For the sake of concision, and to avoid repeating what has already been explained, we will limit ourselves to recalling that in Shī'ism, the question of the Caliphate is eminently transcendental. As such, 'Alī's right to succession cannot, in any way, be subjected to human scrutiny. For Shī'ites, the supreme spiritual status of 'Alī is peerless and cannot be compared to the rank held by other Islāmic leaders. He belongs to a unique and superior spiritual category which was conferred on him by the grace of God.
By bestowing the wilāyah of the Prophet on Alī, God perfected Islām and brought the prophetic mission to a close. The fundamental doctrine of wilāyah is based on the concept of the ta'ālīm of the Imāms. What continues in Islām under the name of wilāyah is, de facto et de iure [by fact and by right], a form of esoteric guidance [al-hidāyah al-bātiniyyah] from which humanity cannot stray without perishing.1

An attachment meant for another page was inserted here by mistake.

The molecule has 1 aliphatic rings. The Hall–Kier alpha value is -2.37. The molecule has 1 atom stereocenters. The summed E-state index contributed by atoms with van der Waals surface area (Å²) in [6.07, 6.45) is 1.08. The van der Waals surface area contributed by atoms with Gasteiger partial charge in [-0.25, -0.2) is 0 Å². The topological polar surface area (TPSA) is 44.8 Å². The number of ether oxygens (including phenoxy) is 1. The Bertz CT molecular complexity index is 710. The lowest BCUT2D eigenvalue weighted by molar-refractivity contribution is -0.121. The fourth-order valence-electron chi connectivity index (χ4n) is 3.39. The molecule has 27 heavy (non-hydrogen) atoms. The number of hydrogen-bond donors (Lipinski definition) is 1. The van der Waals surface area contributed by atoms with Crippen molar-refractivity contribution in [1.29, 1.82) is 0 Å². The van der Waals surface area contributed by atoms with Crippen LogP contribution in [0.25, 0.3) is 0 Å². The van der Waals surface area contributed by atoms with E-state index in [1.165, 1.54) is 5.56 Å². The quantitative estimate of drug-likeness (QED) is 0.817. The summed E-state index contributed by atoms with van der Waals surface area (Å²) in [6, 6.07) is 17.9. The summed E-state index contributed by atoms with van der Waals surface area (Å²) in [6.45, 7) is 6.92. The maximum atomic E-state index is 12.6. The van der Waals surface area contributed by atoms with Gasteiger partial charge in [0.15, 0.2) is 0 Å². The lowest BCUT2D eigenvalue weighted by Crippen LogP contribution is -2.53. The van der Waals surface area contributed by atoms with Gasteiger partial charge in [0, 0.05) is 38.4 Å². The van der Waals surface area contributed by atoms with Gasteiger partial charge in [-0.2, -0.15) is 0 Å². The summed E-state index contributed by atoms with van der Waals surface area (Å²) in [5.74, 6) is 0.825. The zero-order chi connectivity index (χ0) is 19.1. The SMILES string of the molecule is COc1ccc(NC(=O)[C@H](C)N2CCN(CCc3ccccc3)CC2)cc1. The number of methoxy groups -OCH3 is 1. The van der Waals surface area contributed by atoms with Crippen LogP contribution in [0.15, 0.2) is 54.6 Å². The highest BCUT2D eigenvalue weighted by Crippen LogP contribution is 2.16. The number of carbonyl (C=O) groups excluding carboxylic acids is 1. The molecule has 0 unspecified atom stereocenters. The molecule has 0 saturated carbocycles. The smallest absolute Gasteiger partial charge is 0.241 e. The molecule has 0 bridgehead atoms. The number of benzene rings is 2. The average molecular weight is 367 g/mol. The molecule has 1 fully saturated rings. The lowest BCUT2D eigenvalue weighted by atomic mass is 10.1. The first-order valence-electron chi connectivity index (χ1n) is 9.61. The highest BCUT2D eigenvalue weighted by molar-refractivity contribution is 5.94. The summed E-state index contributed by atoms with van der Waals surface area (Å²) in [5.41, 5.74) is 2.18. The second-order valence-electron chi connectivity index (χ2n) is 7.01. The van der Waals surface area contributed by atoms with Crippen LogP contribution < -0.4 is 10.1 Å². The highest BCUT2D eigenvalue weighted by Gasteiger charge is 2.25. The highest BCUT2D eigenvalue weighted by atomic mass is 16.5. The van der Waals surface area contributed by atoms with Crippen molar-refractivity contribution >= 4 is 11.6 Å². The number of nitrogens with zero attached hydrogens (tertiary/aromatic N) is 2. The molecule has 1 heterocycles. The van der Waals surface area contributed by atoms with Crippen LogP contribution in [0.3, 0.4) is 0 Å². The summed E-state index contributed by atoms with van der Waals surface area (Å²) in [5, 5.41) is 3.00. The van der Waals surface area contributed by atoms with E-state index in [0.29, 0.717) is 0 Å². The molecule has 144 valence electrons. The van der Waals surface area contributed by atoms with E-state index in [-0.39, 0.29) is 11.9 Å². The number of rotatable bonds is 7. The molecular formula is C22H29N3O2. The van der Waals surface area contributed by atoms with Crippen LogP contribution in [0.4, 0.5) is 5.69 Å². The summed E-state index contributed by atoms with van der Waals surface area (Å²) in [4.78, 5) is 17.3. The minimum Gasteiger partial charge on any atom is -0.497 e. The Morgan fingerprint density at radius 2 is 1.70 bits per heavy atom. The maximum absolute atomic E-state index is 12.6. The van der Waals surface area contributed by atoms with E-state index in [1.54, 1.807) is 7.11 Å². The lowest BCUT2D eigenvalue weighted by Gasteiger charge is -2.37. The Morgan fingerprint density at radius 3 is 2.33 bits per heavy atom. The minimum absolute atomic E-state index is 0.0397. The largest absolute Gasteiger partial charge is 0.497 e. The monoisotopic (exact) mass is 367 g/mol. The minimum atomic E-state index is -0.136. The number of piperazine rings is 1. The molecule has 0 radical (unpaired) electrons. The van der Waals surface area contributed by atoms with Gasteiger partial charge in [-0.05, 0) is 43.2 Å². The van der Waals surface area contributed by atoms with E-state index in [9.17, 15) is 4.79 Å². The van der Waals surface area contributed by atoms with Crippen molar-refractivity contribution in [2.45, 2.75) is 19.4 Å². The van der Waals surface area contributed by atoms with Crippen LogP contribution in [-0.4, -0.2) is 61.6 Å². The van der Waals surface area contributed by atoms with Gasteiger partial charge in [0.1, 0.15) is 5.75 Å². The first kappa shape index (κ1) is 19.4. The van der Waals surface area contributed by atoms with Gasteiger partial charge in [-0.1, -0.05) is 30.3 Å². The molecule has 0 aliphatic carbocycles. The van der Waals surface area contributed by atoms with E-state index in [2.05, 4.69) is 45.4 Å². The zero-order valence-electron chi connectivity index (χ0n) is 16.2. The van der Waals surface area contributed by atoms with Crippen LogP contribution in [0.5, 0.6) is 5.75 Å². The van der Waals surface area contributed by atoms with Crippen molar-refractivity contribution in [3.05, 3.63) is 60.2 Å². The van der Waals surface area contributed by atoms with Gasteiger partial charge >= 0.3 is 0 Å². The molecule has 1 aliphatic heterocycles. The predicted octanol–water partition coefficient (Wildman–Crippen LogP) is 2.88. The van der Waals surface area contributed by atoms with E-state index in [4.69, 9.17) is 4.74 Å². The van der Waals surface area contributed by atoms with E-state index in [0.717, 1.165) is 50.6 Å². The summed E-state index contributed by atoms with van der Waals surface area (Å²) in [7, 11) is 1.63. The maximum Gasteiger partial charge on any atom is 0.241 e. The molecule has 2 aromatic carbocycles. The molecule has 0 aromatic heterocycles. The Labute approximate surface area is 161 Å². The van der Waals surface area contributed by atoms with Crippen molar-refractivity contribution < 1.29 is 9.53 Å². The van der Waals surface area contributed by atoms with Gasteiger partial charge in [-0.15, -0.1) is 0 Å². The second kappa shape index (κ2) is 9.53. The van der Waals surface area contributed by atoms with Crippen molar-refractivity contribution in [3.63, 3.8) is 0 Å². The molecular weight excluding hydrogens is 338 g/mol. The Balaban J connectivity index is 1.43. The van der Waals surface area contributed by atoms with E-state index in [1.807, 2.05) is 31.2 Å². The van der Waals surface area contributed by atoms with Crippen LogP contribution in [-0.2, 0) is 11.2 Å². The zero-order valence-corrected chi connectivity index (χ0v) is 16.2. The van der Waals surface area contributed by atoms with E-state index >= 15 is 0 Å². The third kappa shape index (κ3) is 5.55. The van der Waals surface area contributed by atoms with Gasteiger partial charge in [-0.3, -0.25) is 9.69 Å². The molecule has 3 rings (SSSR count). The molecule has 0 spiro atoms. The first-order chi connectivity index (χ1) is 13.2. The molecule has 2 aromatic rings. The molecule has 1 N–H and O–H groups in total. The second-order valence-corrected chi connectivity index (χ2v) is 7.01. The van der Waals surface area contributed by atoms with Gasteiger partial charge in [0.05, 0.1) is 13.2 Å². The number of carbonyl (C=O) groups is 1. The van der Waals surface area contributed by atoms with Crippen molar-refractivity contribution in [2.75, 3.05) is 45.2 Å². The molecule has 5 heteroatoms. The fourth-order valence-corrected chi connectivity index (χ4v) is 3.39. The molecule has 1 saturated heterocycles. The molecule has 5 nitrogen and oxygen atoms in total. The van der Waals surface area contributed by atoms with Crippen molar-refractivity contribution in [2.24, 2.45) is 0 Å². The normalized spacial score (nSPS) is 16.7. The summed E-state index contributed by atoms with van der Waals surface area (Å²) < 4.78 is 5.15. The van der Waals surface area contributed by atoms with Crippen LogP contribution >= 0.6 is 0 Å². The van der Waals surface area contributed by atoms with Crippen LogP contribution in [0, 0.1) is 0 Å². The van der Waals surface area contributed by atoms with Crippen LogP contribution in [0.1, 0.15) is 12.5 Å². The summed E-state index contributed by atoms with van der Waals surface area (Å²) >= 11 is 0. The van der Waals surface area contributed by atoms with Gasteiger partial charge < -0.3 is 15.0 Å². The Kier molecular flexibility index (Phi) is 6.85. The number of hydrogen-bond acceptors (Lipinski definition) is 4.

The wilāyah is the guaranteed living embodiment of the spiritual authority of the Prophet which, by the temporal succession of the Twelve Imāms, continues throughout human history until the end of times. Understandably, it is impossible to separate the historical development of Shī'ite Islām from the meta-historical antecedents of wilāyah. 'Alī's Islām cannot be separated from the metaphysical truths which are its telos, its fundamental and final cause. In closing, it is inconceivable to claim that we have dealt with the issue of Imāmate and wilāyah in all of its depth.
We have limited ourselves to addressing the issue of its origins and leaving the topic open to further research. As a result, this study on the origins of Shī'ism must remain incomplete for the time being. In order for it to be complete, it would have been necessary to compile some of the traditions that attest to the extraordinary importance of the secret spiritual life of Shī'ism and the Shī'ite ethos of the Hidden Imām, the seal of the Muhammadan wilāyah, for, as the Prophet has stated, without the continuous living presence of the Imām, neither human beings nor the world can subsist.2